His only defense was insanity. A psychiatrist, Dr. Joseph L. Gilbert, who examined him five times in January and February 1953, at the District Jail, on order of the court, testified in support of this defense. In Dr. Gilbert's opinion the appellant, at the time of the alleged offenses, was of unsound mind, suffering from dementia praecox, with symptoms that included confusion, memory failures, hostility, hallucinations and delusions. Dr. Gilbert also testified that appellant could not in a major way, or in any major activity, distinguish between right and wrong.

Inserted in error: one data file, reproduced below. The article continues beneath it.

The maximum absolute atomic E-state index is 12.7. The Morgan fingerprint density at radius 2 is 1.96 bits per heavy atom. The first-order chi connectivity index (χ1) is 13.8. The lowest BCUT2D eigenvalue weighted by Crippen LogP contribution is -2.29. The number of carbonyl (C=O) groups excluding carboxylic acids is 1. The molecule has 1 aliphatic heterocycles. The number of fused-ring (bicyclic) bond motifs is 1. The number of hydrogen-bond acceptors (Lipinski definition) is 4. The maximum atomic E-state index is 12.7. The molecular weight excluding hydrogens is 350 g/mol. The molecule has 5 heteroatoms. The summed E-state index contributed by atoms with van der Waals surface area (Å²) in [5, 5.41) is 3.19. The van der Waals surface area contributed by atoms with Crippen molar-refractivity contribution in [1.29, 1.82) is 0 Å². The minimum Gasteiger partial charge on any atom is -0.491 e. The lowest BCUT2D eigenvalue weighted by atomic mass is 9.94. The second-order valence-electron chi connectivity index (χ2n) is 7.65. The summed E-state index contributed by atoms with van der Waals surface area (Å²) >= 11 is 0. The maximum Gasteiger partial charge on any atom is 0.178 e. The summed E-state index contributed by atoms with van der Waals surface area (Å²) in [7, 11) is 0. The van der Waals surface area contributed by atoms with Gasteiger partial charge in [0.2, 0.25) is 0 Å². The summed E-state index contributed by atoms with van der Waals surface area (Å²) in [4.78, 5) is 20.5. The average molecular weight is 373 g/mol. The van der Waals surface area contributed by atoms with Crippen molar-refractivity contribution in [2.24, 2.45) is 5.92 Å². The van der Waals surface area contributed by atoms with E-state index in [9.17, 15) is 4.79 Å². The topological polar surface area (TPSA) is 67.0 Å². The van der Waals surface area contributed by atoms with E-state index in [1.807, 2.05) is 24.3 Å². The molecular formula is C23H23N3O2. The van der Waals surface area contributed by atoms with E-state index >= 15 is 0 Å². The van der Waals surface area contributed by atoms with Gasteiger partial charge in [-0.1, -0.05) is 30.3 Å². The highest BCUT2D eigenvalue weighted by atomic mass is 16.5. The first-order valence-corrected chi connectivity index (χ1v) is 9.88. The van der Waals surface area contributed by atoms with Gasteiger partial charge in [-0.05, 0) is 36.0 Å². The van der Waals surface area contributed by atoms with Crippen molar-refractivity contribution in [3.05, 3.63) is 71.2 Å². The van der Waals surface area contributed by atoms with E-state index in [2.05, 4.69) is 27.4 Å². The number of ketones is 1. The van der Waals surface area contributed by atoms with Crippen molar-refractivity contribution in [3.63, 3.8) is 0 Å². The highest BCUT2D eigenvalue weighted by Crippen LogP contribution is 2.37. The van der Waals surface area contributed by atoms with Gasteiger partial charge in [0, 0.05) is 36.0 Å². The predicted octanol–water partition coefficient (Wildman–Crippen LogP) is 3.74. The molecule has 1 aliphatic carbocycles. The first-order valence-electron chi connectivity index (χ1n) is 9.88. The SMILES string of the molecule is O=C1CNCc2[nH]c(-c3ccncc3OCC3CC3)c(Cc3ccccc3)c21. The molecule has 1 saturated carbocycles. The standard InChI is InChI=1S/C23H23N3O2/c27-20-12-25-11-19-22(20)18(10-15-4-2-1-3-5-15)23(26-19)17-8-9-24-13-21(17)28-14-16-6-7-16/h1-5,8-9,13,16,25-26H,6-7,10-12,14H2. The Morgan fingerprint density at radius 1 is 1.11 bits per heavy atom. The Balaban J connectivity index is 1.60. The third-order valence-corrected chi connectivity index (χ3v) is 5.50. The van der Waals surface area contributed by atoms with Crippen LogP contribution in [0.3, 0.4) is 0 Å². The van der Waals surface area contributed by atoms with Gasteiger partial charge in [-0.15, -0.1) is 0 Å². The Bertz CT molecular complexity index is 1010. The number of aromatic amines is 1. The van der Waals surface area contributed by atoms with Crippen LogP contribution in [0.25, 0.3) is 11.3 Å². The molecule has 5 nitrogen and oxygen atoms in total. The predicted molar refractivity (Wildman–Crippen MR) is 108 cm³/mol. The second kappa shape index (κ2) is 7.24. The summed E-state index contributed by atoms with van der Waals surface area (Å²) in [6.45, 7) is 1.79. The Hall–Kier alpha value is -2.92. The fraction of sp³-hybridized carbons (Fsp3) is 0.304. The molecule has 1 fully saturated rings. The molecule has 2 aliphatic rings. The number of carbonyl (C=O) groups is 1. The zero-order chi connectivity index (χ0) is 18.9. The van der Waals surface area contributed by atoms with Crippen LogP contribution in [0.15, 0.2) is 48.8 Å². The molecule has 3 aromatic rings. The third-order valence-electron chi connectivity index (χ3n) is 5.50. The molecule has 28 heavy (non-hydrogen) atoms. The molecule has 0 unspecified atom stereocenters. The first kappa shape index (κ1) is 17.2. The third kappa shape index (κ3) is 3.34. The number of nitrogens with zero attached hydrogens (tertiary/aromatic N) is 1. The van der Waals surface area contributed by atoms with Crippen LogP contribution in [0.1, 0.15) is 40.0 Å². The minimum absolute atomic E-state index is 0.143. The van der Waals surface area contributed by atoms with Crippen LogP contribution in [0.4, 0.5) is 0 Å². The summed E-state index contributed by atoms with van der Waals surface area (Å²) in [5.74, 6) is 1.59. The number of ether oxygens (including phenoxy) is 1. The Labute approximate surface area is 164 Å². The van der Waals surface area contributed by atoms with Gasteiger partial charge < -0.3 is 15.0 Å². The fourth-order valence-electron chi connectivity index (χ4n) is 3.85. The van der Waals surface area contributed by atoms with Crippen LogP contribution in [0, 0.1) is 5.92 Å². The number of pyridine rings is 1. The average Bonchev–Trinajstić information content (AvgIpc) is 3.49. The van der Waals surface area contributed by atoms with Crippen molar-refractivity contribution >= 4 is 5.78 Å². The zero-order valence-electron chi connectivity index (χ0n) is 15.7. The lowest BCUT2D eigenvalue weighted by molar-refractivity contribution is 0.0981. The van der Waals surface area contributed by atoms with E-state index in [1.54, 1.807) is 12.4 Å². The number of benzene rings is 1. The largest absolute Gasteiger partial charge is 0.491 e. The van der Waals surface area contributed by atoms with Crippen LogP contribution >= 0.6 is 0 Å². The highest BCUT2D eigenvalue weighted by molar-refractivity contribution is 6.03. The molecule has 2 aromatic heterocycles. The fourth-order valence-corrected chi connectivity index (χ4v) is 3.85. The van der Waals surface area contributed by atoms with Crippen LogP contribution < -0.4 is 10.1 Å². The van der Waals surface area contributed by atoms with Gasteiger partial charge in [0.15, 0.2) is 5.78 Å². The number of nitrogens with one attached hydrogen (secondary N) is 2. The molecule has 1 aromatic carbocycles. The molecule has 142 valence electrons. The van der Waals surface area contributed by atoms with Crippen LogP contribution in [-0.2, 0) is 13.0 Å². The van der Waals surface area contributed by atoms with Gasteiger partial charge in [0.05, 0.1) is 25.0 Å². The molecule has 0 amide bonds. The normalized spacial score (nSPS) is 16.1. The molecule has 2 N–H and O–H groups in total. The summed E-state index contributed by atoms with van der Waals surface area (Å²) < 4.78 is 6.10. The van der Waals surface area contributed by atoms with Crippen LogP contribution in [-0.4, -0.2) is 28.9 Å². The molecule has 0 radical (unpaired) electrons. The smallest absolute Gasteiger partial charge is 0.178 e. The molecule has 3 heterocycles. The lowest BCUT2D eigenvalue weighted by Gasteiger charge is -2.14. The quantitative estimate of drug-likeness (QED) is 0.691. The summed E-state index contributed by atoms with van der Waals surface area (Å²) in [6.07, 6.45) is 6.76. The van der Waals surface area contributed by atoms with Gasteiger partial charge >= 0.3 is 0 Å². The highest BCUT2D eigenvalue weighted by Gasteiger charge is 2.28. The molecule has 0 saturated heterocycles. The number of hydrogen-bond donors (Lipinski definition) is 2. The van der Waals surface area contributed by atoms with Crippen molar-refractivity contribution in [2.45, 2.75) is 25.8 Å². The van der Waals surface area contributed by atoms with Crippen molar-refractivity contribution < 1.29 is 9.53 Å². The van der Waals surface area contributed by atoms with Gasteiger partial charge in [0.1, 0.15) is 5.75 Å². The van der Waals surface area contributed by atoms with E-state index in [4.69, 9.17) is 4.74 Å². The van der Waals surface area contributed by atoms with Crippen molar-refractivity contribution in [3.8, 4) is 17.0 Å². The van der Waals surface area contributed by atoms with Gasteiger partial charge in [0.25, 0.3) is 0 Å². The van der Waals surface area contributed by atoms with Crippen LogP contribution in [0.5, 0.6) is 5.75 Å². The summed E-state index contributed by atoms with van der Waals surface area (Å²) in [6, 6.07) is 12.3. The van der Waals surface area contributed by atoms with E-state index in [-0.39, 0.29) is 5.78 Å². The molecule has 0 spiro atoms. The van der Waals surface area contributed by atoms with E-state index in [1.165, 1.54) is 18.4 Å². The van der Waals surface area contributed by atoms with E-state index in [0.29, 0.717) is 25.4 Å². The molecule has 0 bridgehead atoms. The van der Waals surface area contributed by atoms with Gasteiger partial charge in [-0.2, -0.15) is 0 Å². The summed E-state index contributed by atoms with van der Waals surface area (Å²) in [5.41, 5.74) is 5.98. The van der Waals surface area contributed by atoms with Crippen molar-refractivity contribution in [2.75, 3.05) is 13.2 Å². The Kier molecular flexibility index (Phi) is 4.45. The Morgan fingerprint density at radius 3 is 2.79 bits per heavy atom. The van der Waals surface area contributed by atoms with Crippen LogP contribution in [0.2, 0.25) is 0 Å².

The prosecution called Dr. Leon Joseph Epstein, a staff psychiatrist and attending physician in the ward in which appellant was confined at St. Elizabeths from March to October 1953. Dr. Epstein promptly suggested that what he had learned from his patient was privileged. The court ruled it was not. Dr. Epstein then testified that appellant told him he had not suffered from hallucinations or delusions, but had been "going along with a gag" in describing such episodes. In Dr. Epstein's opinion the appellant, when he saw him, could distinguish between right and wrong. He could not say whether appellant was able to do so at the time of the alleged offenses. He said appellant suffered from a "sociopathic personality disturbance with an anti-social reaction" and had a psychopathic personality, but was not psychotic or insane.